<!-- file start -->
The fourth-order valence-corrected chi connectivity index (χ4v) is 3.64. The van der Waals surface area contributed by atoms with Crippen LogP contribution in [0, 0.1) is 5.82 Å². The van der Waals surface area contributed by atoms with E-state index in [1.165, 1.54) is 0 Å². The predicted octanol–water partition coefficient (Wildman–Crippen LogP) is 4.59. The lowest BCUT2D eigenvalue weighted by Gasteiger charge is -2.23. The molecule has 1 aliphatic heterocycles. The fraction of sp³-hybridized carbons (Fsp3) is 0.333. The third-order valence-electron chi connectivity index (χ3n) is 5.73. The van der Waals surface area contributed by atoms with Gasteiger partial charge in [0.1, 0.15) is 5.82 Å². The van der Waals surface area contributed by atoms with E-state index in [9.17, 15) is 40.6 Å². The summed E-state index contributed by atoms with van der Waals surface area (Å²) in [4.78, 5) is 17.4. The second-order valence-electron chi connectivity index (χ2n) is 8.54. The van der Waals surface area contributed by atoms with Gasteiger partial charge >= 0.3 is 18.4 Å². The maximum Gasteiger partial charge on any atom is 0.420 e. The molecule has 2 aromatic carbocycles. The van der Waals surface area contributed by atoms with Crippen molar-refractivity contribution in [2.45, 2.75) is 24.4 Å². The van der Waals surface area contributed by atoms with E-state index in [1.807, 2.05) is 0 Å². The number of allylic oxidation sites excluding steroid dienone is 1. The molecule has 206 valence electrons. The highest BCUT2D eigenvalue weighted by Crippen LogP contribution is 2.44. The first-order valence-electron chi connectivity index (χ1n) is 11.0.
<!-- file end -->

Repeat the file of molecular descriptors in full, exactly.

The fourth-order valence-corrected chi connectivity index (χ4v) is 3.64. The van der Waals surface area contributed by atoms with Crippen LogP contribution in [0, 0.1) is 5.82 Å². The van der Waals surface area contributed by atoms with E-state index in [1.165, 1.54) is 0 Å². The predicted octanol–water partition coefficient (Wildman–Crippen LogP) is 4.59. The lowest BCUT2D eigenvalue weighted by Gasteiger charge is -2.23. The molecule has 1 aliphatic heterocycles. The fraction of sp³-hybridized carbons (Fsp3) is 0.333. The third-order valence-electron chi connectivity index (χ3n) is 5.73. The van der Waals surface area contributed by atoms with Gasteiger partial charge in [0.1, 0.15) is 5.82 Å². The van der Waals surface area contributed by atoms with E-state index in [9.17, 15) is 40.6 Å². The summed E-state index contributed by atoms with van der Waals surface area (Å²) in [4.78, 5) is 17.4. The second-order valence-electron chi connectivity index (χ2n) is 8.54. The van der Waals surface area contributed by atoms with Gasteiger partial charge >= 0.3 is 18.4 Å². The maximum Gasteiger partial charge on any atom is 0.420 e. The molecule has 2 aromatic carbocycles. The van der Waals surface area contributed by atoms with Crippen molar-refractivity contribution in [2.45, 2.75) is 24.4 Å². The van der Waals surface area contributed by atoms with E-state index in [1.807, 2.05) is 0 Å². The number of allylic oxidation sites excluding steroid dienone is 1. The molecule has 206 valence electrons. The highest BCUT2D eigenvalue weighted by Crippen LogP contribution is 2.44. The first-order valence-electron chi connectivity index (χ1n) is 11.0.